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Old 06-28-2019, 01:02 PM   #1
Joseph Diodato
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Default PS Book History

Hi all,

I've been reading up on the Piobaireachd Society books (which to my understanding constitutes the current 'cannon' of piob music along with Kilberry's).

Looking through the various volumes, I wonder if there are any historical demarcations between certain volumes in the set (i.e. volumes X - Y being collected from or gathered from a particular source) or published during a certain time period.

Additionally, I wonder if there are any of the PS books are widely considered to be traditional starting points for someone new to to the music? I currently plan on obtaining both Kilberry's and the PS books, the timing of which being mostly dependent on my humble earnings as a grad student.

Cheers,
Joe
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Old 06-28-2019, 05:01 PM   #2
CalumII
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Default Re: PS Book History

Quite a few of them do have "themes" of some kind, concentrating on a particular manuscript or whatever.


Book seven is a common first purchase, but to be honest, I'd just try and pick out a tune you'd like to learn, start with that one, and buy another book every month or two.
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Old 07-02-2019, 04:04 PM   #3
Big Tone
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Default Re: PS Book History

Personally I'd say get Kilberry first. It has 100 odd tunes for a very reasonable price. There's a good mix of different levels of tunes.

Think about joining the Piobaireachd Society as well. Off the top of my head it costs 5GBP for a year student's membership. The tunes from the first three books books are available to download for members, no tune notes with them which might be a downside depending on the tune. You can also get digital copies of the books in their shop for 100GBP for all the books or 50 for either half of them. Good if you're on a budget.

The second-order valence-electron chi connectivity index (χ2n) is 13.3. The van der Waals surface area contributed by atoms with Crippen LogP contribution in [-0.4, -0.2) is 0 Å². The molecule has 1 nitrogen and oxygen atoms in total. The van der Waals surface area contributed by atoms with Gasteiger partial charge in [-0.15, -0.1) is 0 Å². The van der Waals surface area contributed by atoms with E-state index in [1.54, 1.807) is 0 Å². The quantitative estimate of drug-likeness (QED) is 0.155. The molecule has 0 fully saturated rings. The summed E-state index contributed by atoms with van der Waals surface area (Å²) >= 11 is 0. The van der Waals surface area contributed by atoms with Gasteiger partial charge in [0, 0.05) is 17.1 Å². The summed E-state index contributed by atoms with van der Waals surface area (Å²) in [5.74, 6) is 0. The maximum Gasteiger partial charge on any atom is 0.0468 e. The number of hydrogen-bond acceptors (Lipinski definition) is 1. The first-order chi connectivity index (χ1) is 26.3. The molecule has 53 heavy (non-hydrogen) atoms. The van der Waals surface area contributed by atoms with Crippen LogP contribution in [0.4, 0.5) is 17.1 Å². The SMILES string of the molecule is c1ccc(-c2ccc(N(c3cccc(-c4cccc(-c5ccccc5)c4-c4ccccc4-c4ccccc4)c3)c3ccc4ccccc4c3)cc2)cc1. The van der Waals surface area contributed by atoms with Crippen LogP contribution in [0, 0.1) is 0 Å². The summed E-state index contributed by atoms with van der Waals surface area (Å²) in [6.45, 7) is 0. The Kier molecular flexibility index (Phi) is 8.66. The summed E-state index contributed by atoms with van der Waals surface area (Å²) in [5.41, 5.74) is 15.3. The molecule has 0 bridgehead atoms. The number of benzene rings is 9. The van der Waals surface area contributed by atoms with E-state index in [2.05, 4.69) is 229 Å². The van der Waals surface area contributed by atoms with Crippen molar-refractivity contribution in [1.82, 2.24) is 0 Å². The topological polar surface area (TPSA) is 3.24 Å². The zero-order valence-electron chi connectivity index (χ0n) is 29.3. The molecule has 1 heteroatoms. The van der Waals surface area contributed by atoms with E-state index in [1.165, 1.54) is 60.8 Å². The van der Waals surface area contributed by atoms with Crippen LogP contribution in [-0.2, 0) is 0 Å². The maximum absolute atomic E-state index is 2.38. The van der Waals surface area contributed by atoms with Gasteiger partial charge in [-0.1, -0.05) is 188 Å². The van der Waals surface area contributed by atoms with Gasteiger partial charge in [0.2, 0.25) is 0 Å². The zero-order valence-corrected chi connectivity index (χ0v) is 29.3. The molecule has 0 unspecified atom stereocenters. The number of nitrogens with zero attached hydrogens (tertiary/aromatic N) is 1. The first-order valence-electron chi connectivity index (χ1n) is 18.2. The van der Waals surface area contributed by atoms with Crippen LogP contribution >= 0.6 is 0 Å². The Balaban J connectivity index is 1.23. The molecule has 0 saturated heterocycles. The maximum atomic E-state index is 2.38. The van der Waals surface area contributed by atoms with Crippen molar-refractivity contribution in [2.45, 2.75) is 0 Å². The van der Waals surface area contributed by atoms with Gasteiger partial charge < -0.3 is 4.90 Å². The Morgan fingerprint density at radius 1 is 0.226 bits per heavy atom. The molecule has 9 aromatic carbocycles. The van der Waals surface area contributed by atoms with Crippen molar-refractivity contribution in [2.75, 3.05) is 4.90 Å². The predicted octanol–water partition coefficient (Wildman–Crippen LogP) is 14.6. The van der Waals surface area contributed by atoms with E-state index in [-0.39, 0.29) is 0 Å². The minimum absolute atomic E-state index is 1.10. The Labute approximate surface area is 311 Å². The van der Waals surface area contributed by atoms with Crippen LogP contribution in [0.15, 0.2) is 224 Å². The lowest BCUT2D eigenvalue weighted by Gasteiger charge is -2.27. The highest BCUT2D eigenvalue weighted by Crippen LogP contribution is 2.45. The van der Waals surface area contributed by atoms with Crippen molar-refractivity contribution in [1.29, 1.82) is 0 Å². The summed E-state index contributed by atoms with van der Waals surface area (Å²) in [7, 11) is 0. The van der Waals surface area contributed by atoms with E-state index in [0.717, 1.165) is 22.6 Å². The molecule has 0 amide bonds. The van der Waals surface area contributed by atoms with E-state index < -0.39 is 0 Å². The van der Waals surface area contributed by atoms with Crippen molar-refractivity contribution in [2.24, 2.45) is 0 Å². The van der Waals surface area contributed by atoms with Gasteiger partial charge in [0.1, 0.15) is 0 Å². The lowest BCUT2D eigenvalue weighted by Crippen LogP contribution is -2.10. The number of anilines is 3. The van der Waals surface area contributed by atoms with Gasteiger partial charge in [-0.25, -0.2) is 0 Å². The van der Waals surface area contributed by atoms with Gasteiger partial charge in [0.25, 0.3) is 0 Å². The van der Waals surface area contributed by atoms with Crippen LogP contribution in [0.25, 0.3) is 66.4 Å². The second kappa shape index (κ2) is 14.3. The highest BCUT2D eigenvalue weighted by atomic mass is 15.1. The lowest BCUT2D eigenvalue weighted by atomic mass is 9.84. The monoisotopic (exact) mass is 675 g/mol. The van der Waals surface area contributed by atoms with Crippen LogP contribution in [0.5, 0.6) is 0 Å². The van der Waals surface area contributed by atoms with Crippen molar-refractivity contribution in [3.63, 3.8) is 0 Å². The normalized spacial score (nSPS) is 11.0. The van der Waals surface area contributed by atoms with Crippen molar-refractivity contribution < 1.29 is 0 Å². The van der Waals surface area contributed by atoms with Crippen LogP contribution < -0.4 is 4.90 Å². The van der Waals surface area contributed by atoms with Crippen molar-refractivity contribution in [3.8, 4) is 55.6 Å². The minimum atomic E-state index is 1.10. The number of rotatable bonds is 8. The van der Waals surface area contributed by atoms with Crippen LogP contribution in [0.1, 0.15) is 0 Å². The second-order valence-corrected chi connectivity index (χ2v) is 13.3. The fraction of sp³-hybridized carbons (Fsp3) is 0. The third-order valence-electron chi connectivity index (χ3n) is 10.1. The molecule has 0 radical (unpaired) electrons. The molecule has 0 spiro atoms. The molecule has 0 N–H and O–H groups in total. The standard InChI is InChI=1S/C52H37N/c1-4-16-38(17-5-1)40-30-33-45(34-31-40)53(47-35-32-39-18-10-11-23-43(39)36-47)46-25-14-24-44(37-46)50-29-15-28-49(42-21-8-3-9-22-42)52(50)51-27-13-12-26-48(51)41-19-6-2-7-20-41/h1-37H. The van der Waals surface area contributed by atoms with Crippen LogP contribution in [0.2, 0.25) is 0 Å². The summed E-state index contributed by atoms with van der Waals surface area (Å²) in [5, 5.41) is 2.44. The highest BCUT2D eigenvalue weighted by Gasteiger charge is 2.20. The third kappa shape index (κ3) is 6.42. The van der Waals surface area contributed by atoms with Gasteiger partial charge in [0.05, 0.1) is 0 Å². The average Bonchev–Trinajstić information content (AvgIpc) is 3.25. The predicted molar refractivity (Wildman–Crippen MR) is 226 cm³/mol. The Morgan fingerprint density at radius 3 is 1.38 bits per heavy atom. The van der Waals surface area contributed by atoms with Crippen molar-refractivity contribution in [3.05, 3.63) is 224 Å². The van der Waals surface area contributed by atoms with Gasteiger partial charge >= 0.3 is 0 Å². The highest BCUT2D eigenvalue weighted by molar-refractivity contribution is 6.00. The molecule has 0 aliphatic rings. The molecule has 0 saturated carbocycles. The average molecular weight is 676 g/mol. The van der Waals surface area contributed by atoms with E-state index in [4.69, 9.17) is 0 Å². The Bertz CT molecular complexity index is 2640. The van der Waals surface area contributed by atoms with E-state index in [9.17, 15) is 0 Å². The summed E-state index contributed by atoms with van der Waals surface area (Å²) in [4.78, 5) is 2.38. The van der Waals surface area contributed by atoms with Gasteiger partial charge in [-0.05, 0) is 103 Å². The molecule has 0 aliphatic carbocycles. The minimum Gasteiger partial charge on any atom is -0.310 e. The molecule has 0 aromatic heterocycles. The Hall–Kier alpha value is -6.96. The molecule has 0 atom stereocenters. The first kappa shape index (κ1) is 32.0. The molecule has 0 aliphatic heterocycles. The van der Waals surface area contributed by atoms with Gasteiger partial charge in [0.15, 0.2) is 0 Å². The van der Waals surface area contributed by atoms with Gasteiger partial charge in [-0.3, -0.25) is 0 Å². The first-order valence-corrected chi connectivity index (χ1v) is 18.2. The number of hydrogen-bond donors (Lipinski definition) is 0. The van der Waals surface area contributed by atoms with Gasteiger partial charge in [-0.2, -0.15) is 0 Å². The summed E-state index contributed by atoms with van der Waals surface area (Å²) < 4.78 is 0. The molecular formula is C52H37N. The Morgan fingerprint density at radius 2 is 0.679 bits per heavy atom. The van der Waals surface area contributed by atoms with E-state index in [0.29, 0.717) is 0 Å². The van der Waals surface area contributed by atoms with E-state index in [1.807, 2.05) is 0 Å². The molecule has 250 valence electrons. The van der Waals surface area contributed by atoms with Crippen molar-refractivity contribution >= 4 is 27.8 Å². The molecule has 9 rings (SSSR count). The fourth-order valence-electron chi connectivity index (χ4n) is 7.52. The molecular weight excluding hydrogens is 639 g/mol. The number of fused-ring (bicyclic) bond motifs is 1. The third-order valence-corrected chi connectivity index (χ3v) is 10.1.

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Old 07-03-2019, 05:00 AM   #4
Zummerhaus
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Default Re: PS Book History

Consider looking at Ceol Sean for a full piobaireachd collection - I settled on the 7 Glen books which are quite well regarded by the boy who did the set tunes series on Pipes&Drums, Donaldson? You can buy the CD or download them tune at a time - which I did.

Kilberry is the cheap option - John MacDonald or one of the Bob's weren't a fan. If you're just looking for one or two tunes check out altpibroch for different settings and their historical notes and notes on stylistic differences.
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Old 07-04-2019, 09:52 AM   #5
bob864
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Default Re: PS Book History

William Donaldson, in his book The Highland Pipe and Scottish Society, writes about the history of the PS books.

In addition to the more popular books, one might consider Jimmy McIntosh's Ceol Mor for the Great Highland Bagpipe. 72 tunes "as taught by P/M John MacDonald, MBE, P/M R.U. Brown, MBE, and P/M R.B Nicol."

http://jimmymcintoshpiobaireachd.com/
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Old 07-05-2019, 11:56 PM   #6
Joseph Diodato
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Default Re: PS Book History

Thank you all for the fantastic perspectives!

Ceol Sean is indeed a fantastic resource -- one that I suspect I'm hardly scratching the surface of. I made a note to myself to keep an eye out for the Donaldson book that Bob mentioned.

I'll start with the Kilberry book as suggested, and I certainly expect to acquire the various PS volumes over the course of my piping career.
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